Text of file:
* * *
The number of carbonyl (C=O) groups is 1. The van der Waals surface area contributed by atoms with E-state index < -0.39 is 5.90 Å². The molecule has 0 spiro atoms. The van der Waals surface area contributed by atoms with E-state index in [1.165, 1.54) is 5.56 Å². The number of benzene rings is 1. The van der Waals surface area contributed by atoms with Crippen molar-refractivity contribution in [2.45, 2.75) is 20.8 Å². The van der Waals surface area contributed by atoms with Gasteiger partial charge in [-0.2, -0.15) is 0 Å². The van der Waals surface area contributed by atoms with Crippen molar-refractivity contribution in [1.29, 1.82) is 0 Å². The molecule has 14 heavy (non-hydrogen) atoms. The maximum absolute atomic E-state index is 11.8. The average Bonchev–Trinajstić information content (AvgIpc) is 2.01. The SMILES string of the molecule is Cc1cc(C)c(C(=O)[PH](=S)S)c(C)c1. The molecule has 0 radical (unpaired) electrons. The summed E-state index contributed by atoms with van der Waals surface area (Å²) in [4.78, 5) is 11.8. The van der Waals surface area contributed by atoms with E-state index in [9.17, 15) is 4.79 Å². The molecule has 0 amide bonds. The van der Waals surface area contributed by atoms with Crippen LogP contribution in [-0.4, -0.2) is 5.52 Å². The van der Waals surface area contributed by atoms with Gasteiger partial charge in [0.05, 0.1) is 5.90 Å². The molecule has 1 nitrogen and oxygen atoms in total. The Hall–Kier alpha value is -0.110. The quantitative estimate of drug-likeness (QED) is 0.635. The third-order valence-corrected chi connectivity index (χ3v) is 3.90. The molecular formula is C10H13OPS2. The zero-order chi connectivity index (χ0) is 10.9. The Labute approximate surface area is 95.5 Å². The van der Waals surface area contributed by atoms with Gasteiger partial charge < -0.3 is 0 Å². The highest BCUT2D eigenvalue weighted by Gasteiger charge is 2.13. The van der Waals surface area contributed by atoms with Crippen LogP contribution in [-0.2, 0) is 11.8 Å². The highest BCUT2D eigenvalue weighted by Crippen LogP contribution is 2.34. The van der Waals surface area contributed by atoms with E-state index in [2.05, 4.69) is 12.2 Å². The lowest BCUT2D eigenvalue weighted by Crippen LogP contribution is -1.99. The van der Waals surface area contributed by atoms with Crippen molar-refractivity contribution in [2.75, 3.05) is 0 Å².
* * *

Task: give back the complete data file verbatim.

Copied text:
The number of carbonyl (C=O) groups is 1. The van der Waals surface area contributed by atoms with E-state index < -0.39 is 5.90 Å². The molecule has 0 spiro atoms. The van der Waals surface area contributed by atoms with E-state index in [1.165, 1.54) is 5.56 Å². The number of benzene rings is 1. The van der Waals surface area contributed by atoms with Crippen molar-refractivity contribution in [2.45, 2.75) is 20.8 Å². The van der Waals surface area contributed by atoms with Gasteiger partial charge in [-0.2, -0.15) is 0 Å². The van der Waals surface area contributed by atoms with Crippen molar-refractivity contribution in [1.29, 1.82) is 0 Å². The molecule has 14 heavy (non-hydrogen) atoms. The maximum absolute atomic E-state index is 11.8. The average Bonchev–Trinajstić information content (AvgIpc) is 2.01. The SMILES string of the molecule is Cc1cc(C)c(C(=O)[PH](=S)S)c(C)c1. The molecule has 0 radical (unpaired) electrons. The summed E-state index contributed by atoms with van der Waals surface area (Å²) in [4.78, 5) is 11.8. The van der Waals surface area contributed by atoms with E-state index in [9.17, 15) is 4.79 Å². The molecule has 0 amide bonds. The van der Waals surface area contributed by atoms with Crippen LogP contribution in [-0.4, -0.2) is 5.52 Å². The van der Waals surface area contributed by atoms with Gasteiger partial charge in [0.05, 0.1) is 5.90 Å². The molecule has 1 nitrogen and oxygen atoms in total. The Hall–Kier alpha value is -0.110. The quantitative estimate of drug-likeness (QED) is 0.635. The third-order valence-corrected chi connectivity index (χ3v) is 3.90. The molecular formula is C10H13OPS2. The zero-order chi connectivity index (χ0) is 10.9. The Labute approximate surface area is 95.5 Å². The van der Waals surface area contributed by atoms with Gasteiger partial charge < -0.3 is 0 Å². The highest BCUT2D eigenvalue weighted by Gasteiger charge is 2.13. The van der Waals surface area contributed by atoms with Crippen LogP contribution in [-0.2, 0) is 11.8 Å². The highest BCUT2D eigenvalue weighted by Crippen LogP contribution is 2.34. The van der Waals surface area contributed by atoms with E-state index in [2.05, 4.69) is 12.2 Å². The lowest BCUT2D eigenvalue weighted by Crippen LogP contribution is -1.99. The van der Waals surface area contributed by atoms with Crippen molar-refractivity contribution in [2.75, 3.05) is 0 Å².